For the second consecutive year, Los Angeles has reported the highest homeless population in the nation: 13,000 people, 95 percent of whom are living outdoors, according to the U.S. Department of Housing and Urban Development. While its root causes are diverse and complex— dwindling affordable housing, wealth stratification, lack of social services, and a warm climate among them— architecture students at the University of Southern California have designed an immediate solution: communities of modular, stackable, 92-square-foot “emergency stabilization” units that can be deployed in less than two weeks, just about anywhere.

Funded by Santa Monica design incubator the MADWORKSHOP Foundation, USC launched the Homeless Studio for 11 fourthyear students, instructed by faculty members R. Scott Mitchell and Sofia Borges, who is also the foundation’s acting director. The course, which included lectures from visiting homeless- rights activists and site visits to the Skid Row Housing Trust, culminated in a design competition for a temporary 30-unit residence for Hope of the Valley, a women’s shelter in Mission Hills, California.

“There’s no question that the best solution for homelessness is permanent housing,” says architect and MADWORKSHOP cofounder David C. Martin, but a temporary shelter for fewer than 30 people would not be beholden to the same code vetting as a permanent structure. “Those require a four- to five-year time frame, while right now there are people sleeping on the ground.”

The obvious shipping-container solution was out—Los Angeles does not recognize them as occupiable spaces without reengineering, and “living inside one would be pretty dismal,” says USC student Jeremy Carman, whose design team came up with the winning structure.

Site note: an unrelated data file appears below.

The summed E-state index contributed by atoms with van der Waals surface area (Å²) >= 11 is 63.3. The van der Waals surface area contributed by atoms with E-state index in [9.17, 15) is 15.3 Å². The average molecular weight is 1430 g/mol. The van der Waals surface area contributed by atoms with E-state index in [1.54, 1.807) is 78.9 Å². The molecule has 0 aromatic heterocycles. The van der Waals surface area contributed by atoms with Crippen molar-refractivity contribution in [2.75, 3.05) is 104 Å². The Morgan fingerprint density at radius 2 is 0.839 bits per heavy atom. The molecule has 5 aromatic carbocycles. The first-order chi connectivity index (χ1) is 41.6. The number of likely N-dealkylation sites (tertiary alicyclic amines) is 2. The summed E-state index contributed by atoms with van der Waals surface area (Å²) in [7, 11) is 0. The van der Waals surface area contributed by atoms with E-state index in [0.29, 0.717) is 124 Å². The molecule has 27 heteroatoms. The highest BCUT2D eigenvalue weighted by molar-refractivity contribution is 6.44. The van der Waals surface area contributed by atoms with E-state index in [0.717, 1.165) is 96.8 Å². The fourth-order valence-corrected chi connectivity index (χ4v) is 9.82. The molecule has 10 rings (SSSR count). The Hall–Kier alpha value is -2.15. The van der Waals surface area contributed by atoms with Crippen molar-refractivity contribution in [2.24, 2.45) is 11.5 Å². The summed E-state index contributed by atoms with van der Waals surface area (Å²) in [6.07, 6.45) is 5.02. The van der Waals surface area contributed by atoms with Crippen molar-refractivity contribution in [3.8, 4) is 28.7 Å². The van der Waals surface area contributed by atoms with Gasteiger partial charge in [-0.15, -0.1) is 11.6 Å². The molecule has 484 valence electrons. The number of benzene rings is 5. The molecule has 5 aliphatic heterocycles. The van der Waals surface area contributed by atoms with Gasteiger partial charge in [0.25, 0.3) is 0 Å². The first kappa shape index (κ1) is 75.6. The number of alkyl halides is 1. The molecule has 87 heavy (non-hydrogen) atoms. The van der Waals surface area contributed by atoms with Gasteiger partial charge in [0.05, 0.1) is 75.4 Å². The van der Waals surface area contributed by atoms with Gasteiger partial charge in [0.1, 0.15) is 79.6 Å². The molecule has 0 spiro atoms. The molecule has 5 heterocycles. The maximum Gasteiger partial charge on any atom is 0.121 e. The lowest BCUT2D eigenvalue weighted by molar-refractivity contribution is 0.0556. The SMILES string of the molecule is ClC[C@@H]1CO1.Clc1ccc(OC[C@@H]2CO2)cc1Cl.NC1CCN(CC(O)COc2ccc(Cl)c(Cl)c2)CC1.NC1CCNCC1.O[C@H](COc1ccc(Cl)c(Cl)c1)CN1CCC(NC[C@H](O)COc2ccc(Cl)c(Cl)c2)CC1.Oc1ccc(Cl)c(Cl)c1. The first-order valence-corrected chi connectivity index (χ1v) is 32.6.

Together, the class built a prototype that features walls of aluminum-clad structural insulated panels (SIPs), framed by exposed steel beams. The structure’s ingenuity lies in the c-channel rails installed on the top and bottom of each; a small forklift or crane can slide one unit on top of another, while fasteners lock them in place. The bottom units, meanwhile, are slid and fastened onto seismic piers, which allow the units to be assembled on diverse terrain, whether that’s uneven land or the gravel of an empty lot. A convex back wall adds extra space for the length of a bed without crowding the limited floor space.

The versatility of these units greatly expands the possibilities of where they can be built, a typical obstacle when it comes to erecting shelters. “People will be very supportive of homeless housing, but not in their neighborhood,” says Mitchell.

The city government is paying attention. The Homeless Studio’s goal is to begin a pilot program in congressional districts that are actively looking for them, including L.A.’s Sylmar area. At $25,000 to construct each unit, the program is currently in fundraising stages. Promisingly, L.A. voters recently approved $1.2 billion in bonds to pay for the construction of 10,000 units of housing for homeless people, and the recent tragedy in the Oakland warehouse fire added new urgency for safe housing for displaced people. Neither client- nor sitespecific, the design opens itself to broader possibilities: interim worker housing, disaster shelters, recuperative care facilities.

“It’s L.A.-specific, but with broader applications,” says Borges. “The hardest thing was to get this through code, permitted, and passed in L.A., so if we do can do it here, we can do it anywhere.”